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APT JARIT JM ON THE COVER Among the fish Bernard Harrigan recommends be kept in a planted aquarium are Corydoras catfish, such as the Corydoras adolfoi on our front cover. Read more about planted aquaria in Bernie's "Six Keys to an Aqua-Green Thumb" in this issue. Photo by Susan Priest

GREATER CITY AQUARIUM SOCIETY Board Members President . . . . . . . . . . . Joseph Ferdenzi Vice-President V . . . . . . Mark Soberman Treasurer , . . . . . . . , JackTraub Corres. Secretary . . . . . . . Warren Feuer Recording Secretary . . . . Edward Vukich Members At Large Steve Chen Pete D'Orio Carlotti DeJager Claudia Dickinson Jason Kerner Ben Haus GregWuest Emma Haus Committee Chairs Breeder Award Warren Feuer and Mark Soberman Early Arrivals Pete D'Orio F.A.A.S. Delegate . . . . . Alexander Priest Members/Programs . Claudia Dickinson N.E.C. Delegate . . . . Claudia Dickinson

MODERN AQUARIUM Editor in Chief Alexander A. Priest Associate Editors . . . . Susan Priest and Claudia Dickinson Copy Editor . . . . . . . . . . . . . . Dora Dong Photo/Layout Editor Jason Kerner Advertising Mgr Mark Soberman Executive Editor Joseph Ferdenzi

Series III

Vol. XI, No. 1

January. 2004

FEATURES Editor's Babblenest President's Message Hints 1-12 Six Keys to an Aqua-Green Thumb Hints 13-18 Greater City's Awards Presentations Past and Current Award Winners Hints 19-29 Modern Aquarium 100 Issues: A Guest Editorial Hints 30-39 Through The Lens Hints 40-48 In Memoriam: Joe Bugeia Hints 49-60 2003 GCAS Author Awards Last Month's Bowl Show Winners Follow the Yellow Brick Road Hints 61-73 2003 Modern Aquarium Subject Index Hints 74-86 Memoirs of a Proofreader Photos From Our Last Meeting Hints 87-100 Top Ten Lifetime GCAS Breeders Glow Little GloFish™ G.C.A.S. Happenings Fin Fun (Puzzle Page)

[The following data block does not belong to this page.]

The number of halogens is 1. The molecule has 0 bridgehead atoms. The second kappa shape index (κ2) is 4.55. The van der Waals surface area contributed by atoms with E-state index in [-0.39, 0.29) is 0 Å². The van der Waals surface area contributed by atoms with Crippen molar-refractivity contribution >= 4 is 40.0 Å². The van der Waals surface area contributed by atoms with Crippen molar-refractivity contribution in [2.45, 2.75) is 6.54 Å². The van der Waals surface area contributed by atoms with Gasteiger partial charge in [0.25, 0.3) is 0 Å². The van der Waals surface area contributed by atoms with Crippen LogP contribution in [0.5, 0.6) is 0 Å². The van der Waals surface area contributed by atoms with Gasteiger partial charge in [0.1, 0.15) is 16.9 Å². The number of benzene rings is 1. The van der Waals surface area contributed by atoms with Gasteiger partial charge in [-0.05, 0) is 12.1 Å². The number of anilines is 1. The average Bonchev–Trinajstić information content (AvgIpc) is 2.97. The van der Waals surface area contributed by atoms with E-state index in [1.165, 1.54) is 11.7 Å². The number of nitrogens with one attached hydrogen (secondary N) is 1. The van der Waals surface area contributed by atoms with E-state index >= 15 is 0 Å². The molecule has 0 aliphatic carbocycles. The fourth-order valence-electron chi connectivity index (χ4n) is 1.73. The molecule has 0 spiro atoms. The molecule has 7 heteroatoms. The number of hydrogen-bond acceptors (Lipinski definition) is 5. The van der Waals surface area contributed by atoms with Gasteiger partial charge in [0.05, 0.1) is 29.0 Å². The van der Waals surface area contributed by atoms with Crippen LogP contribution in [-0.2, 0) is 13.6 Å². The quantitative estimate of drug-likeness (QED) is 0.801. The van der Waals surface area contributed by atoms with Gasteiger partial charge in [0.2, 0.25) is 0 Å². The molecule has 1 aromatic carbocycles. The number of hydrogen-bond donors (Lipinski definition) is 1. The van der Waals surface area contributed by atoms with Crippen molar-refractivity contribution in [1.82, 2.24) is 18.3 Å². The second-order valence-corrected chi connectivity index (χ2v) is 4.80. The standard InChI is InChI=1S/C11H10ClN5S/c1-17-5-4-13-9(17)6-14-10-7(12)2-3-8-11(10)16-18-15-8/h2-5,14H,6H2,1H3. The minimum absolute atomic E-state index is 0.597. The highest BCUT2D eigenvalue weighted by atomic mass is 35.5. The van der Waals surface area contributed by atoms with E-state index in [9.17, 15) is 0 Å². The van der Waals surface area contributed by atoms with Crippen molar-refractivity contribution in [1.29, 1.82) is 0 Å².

2 3 4 5 7 8 10 11 13 14 16 17 18 19 22 23 24 25 29 30 32 34 35 37 39 40

Articles submitted for consideration in MODERN AQUARIUM must be received no later than the 10th day of the month, three months prior to the month of publication. Copyright 2004 by the Greater City Aquarium Society Inc., a not-for-profit New York State corporation. All rights reserved. Not-for-profit aquarium societies are hereby granted permission to reproduce articles and illustrations from this publication, unless the article indicates that the copyrights have been retained by the author, and provided reprints indicate source and two copies of the publication are sent to the Exchange Editor of this magazine. Any other reproduction or commercial use of the material in this publication is prohibited without express written prior permission. The Greater City Aquarium Society meets every month, except during July and August. Meetings are the first Wednesday of the month and begin at 8:00 P.M. Meetings are held at the Queens Botanical Gardens. For more information, contact: Joe Ferdenzi (718)767-2691. You can also leave us a message at our Internet Home Page at: http: / / o u r w o r l d . CompuServe . com/homepages /greatercity